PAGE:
Because here’s another thing that research shows. It shows that men are perfectly capable of understanding every single non-verbal cue a woman gives about her willingness or otherwise, to have sex. Normal men don’t need to be told “No” to understand that they don’t have the right to penetrate a woman’s body. They know that the absence of no, isn’t the same as the presence of yes. They know that unless a woman is actively showing you she wants you inside her, then you shouldn’t, um, get inside her. The least you should do, is check she wants you there. How difficult is it to ask “OK?”
And yet the whole of public discourse on this subject, assumes that there is absolutely no onus on men whatsoever, to ensure that the woman whose body they are about to enter, welcomes that entry. The whole of public discourse talks about the need women have, to ensure that they tell men they are unwelcome and never talks about the need men have, to ensure they are actually welcome.
The problem with that, is that if you tell someone who is bigger and stronger than you, who may already have ignored other boundaries, that he is unwelcome in your body, then you are placing him in a position, where both of you know, that what he is doing is categorically rape and that is a serious crime. And if a man knows that he has been recognised as a rapist, if he is so ruthless that he is prepared to enter the body of another human being when he knows s/he doesn’t want him to, then what other violence is he capable of? How many women are going to risk bringing this out into the open and maybe upping the ante and suffering worse violence than rape at the hands of this man?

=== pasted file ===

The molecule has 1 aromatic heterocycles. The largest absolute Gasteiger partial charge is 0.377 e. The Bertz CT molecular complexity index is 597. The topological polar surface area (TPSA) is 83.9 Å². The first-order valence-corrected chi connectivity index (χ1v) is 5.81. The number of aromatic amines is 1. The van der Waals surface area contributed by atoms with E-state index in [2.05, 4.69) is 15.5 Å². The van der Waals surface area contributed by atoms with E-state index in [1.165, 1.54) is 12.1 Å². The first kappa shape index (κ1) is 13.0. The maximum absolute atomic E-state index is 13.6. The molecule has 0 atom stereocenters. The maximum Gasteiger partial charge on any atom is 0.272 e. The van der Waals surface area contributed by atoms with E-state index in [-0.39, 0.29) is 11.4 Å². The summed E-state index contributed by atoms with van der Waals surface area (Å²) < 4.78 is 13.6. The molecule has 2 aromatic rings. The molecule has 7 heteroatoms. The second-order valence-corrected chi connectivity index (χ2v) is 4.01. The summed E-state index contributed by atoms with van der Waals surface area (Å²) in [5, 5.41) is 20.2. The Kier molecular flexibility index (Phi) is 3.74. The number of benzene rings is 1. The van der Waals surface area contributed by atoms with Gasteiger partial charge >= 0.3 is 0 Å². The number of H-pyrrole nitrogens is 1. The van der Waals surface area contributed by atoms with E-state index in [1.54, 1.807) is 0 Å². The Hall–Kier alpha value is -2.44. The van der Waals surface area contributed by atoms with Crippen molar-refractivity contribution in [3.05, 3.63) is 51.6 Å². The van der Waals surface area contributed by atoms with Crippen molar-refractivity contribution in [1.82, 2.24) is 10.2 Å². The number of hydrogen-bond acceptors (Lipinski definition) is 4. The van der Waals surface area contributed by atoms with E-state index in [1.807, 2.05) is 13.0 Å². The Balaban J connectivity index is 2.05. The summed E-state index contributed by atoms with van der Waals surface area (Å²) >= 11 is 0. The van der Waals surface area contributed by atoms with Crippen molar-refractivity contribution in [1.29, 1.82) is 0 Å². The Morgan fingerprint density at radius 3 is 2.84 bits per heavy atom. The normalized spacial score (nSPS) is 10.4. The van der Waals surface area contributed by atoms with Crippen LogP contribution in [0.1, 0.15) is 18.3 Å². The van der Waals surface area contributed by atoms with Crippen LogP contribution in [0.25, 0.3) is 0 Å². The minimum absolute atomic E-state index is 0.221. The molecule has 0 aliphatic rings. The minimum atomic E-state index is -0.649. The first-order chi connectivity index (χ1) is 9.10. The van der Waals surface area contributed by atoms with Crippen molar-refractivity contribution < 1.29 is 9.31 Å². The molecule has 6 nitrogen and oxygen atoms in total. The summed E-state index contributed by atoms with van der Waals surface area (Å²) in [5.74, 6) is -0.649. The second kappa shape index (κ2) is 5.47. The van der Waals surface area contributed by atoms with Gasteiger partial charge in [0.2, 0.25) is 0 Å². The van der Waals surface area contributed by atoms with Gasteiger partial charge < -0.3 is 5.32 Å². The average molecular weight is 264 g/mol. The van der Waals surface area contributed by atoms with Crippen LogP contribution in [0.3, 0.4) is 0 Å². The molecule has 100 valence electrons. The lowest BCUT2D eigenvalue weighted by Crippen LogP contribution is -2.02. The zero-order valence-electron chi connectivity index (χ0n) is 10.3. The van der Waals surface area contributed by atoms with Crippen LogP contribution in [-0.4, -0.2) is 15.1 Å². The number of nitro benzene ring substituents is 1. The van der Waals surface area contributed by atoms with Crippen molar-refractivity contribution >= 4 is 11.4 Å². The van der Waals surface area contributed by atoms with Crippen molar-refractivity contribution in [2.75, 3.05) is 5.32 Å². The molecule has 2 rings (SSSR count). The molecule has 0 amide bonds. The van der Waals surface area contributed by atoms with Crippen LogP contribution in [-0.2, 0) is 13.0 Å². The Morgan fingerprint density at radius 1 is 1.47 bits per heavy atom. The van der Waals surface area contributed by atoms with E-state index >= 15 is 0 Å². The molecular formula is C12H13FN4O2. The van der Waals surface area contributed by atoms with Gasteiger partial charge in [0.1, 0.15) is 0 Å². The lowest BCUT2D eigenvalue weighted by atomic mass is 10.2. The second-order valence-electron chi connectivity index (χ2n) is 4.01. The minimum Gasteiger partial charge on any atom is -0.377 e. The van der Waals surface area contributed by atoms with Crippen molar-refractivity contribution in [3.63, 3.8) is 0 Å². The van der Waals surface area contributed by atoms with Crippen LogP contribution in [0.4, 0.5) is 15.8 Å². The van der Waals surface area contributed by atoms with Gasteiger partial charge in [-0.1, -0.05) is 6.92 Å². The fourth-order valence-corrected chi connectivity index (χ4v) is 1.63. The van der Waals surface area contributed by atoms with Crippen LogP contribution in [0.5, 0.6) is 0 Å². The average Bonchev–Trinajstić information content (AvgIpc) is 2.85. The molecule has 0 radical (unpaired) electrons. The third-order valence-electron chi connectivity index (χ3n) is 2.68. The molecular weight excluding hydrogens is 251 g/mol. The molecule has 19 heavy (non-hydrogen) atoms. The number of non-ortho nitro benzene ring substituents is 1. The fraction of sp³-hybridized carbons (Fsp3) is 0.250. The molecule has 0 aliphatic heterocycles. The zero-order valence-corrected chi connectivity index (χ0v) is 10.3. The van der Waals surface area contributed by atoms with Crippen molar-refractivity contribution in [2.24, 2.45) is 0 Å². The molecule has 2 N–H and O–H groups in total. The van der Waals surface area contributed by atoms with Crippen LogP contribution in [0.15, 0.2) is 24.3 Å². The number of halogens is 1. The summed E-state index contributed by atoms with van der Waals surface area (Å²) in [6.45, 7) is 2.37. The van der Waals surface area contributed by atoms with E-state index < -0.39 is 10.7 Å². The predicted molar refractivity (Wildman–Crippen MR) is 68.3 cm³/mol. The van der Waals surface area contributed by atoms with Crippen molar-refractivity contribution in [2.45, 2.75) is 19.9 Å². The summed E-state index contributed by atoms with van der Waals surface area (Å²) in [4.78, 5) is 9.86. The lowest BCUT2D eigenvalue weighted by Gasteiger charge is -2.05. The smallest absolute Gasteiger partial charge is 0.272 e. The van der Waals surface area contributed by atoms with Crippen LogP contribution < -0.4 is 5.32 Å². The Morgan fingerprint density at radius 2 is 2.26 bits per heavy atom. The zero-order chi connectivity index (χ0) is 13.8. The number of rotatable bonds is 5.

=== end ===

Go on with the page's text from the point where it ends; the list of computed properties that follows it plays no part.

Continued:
Not many. And that’s why “No means no” is a bit of a problem. Yes, no means no, but allowing the public discourse to be about women’s “no” instead of men’s duty of care to ensure “yes”, reinforces the idea that men have the right to penetrate women unless women actively stop them from doing so, instead of needing to ensure that women actively invite them to do so. It reinforces the idea that the onus is on women not to get raped, rather than on men not to rape.
Who benefits from this framing of the public discourse?
Rapists of course.
So every time someone asks “Did she say no?” about a rape victim, they are unintentionally (or not) supporting the status quo which makes it so easy for rapists to rape women and get away with it. If you don't want to be part of the problem, don't ask if a rape victim said no - ask if she said yes. Ask if she invited him in. The very least a normal man expects to hear from a woman is not silence, which he can pretend is acquiescence, it is “yes”, or "yes, yes, yes, yes, yes..."
Any man who says that a woman not saying no, is by definition one who has consented, is a man to avoid in my book.